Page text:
be broken up by the government.
U.S. regulators said the
eight firms, including Bank of
America Corp., Goldman
Sachs Group Inc., Citigroup
Inc., JPMorgan Chase & Co.,
Morgan Stanley and Wells
Fargo & Co., didn’t have “deficiencies” in plans documenting how they could go bankrupt without needing a
taxpayer bailout.
That was a reversal from
April 2016, when the Federal
Reserve and Federal Deposit
Insurance Corp. shocked the
firms by determining five of
eight had deficiencies.
The regulators’ 2016 decision had raised the possibility
of bank breakups. If regulators find deficiencies in the
firms’ plans, the 2010 DoddFrank law empowers them to
impose significant sanctions
and, eventually, force divestitures. The idea was that regulators would use the power
if they determined big banks
were “too big to fail.” Tuesday’s verdict, rendered by two
agencies still led by appointees of the Obama administration, shows that is highly
unlikely. Trump administration
appointees who take over the
regulators in the coming
months are expected to be
less inclined to crack down on
big banks.
The test Congress set out
in Dodd-Frank is severe: Big
banks have to show they
have credible plans to collapse and go through the U.S.
bankruptcy process without
any taxpayer help.
That is a tall task to
imagine for firms with such
massive footprints. Bank of
America alone has about
$2.25 trillion in assets. The
failure of a firm that size
could easily send financial
markets into a panic, as occurred when Lehman Brothers filed for bankruptcy in
2008.
—Ryan Tracy
For personal, non-commercial use only. Do not edit, alter or reproduce. For commercial reproduction or distribution, contact Dow Jones Reprints & Licensing at (800) 843-0008 or www.djreprints.com.
Wednesday, December 20, 2017 | B7
THE WALL STREET JOURNAL.
BANKING & FINANCE
BY ALEXANDER OSIPOVICH
The ruling helps
ensure fast traders
won’t ‘get a jump,’
says a lawyer in case.
Exchanges have previously
beat back attempts to rein in
co-location and the sale of ultrafast data feeds, arguing
that criticism of the practices
is overblown.
Still, Tuesday’s decision
could open the door to the
“discovery” phase of the litigation, in which the plaintiffs’
lawyers will seek to obtain internal communications and
other documents from the defendants to prove their case.
After the original 2014
lawsuit was filed, it was combined with similar lawsuits
into a class-action case, with
pension funds and other investors joining the city of
Providence as plaintiffs.
DREW ANGERER/GETTY IMAGES
no
n-
A federal appeals court
said Tuesday that a lawsuit
accusing stock exchanges of
defrauding investors by favoring high-speed traders can
go forward, a blow to the
New York Stock Exchange and
Nasdaq Inc.
The two firms were among
four U.S. stock-exchange operators whose units are
named as defendants in the
lawsuit. They have denied allegations that the exchanges
favor high-frequency trading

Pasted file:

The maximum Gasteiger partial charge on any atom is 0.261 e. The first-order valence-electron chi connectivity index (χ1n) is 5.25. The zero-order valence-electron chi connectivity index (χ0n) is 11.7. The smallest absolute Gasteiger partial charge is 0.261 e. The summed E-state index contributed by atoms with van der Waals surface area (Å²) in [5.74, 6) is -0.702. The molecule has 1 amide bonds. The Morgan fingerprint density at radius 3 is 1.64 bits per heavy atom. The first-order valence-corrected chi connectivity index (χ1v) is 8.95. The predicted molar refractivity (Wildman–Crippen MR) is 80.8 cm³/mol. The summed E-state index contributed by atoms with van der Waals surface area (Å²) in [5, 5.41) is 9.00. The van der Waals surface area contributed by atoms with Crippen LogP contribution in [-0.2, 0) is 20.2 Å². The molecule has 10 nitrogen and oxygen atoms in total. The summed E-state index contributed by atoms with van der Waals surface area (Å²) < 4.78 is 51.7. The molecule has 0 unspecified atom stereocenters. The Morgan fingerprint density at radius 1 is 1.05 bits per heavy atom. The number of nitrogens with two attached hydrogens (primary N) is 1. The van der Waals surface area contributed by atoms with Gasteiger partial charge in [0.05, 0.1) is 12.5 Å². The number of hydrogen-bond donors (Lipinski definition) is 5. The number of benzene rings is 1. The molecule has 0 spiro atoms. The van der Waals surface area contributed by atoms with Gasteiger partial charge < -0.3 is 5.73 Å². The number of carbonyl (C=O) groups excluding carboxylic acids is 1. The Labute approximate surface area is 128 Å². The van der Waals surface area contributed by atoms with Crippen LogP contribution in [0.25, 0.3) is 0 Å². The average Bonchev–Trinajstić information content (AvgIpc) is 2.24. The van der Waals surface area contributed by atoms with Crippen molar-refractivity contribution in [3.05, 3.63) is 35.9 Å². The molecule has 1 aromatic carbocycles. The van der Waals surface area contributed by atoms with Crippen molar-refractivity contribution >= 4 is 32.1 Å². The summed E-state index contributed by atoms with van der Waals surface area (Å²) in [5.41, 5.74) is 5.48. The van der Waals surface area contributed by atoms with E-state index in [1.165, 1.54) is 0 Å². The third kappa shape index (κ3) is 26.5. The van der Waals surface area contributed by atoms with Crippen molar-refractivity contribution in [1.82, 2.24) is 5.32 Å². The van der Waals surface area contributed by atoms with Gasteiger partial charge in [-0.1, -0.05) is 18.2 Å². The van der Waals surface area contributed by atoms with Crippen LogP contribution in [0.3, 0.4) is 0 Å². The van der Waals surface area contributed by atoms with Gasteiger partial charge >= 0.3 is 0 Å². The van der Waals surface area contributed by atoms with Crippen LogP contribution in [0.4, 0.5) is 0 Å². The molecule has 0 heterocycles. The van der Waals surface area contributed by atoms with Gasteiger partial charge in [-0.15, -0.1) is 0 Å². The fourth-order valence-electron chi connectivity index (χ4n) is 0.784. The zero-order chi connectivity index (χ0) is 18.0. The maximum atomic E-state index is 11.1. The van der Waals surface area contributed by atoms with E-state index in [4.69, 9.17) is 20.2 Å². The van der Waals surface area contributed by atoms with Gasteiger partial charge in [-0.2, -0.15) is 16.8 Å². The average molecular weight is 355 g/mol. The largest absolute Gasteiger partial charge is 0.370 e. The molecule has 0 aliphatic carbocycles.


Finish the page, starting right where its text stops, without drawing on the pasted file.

firms over slower-moving investors.
HFT firms use powerful
computers and ultrafast network connections to trade
large volumes of stocks.
The class-action case grew
out of a lawsuit filed in 2014
by the city of Providence, R.I.,
after the publication of Michael Lewis’s best seller
“Flash Boys,” which accused
high-frequency traders of exploiting ordinary investors.
Tuesday’s decision by the
U.S. Court of Appeals for the
Second Circuit reversed a
2015 ruling in which a federal
district judge threw out the
city’s lawsuit.
In that ruling, Judge Jesse
M. Furman of the Southern
District of New York agreed
with the exchanges’ argument
that they were immune to
such lawsuits.
Now, the case is being sent
back to federal district court.
A panel of federal appeals
judges ruled Tuesday that the
exchanges “are not entitled to
absolute immunity.”
Other defendants include
Bats, now owned by Cboe
Global Markets Inc., and Chicago Stock Exchange.
NYSE, which is owned by
Intercontinental Exchange
Inc., Nasdaq, Cboe and the
Chicago Stock Exchange declined to comment.
The original 2014 lawsuit
cited such practices as co-location, in which HFT firms
put the servers running their
algorithms directly inside the
exchanges’ data centers. The
lawsuit also cited the sale of
superfast data feeds that offer HFT firms and other sophisticated traders quicker
access to live trading data
than they would have by using a cheaper public feed.
The appeals court’s decision will help ensure that fast
traders don’t “get a jump on
institutional investors,” said
Patrick Coughlin, a lawyer
with Robbins Geller Rudman
& Dowd LLP who is representing the city of Providence.
“Hopefully some of these
practices will be eliminated,”
he said.
Notice of Offer to Purchase for Cash
up to
7,386,364 Shares of its Class A Common Stock
at a
Purchase Price of $44.00 Per Share
Linn Energy, Inc., a Delaware corporation (the “Company”), is offering to purchase for cash up to 7,386,364 shares of its Class A common stock, par value $0.001 per
share (the “shares”) at a price of $44.00 per share, without interest, upon the terms and subject to the conditions set forth in the Offer to Purchase dated December 20, 2017
(the “Offer to Purchase”) and the related Letter of Transmittal (the “Letter of Transmittal,” and together with the Offer to Purchase, as they may be amended or supplemented
from time to time, the “Offer”). The $44.00 purchase price per share in the Offer represents a premium of approximately 10% to the highest closing price per share of our common
stock since it began trading on the OTCQB on April 10, 2017.
THE OFFER, PRORATION PERIOD AND WITHDRAWAL RIGHTS WILL EXPIRE AT
11:59 P.M., NEW YORK CITY TIME, ON FRIDAY, JANUARY 19, 2018,
UNLESS THE OFFER IS EXTENDED OR TERMINATED.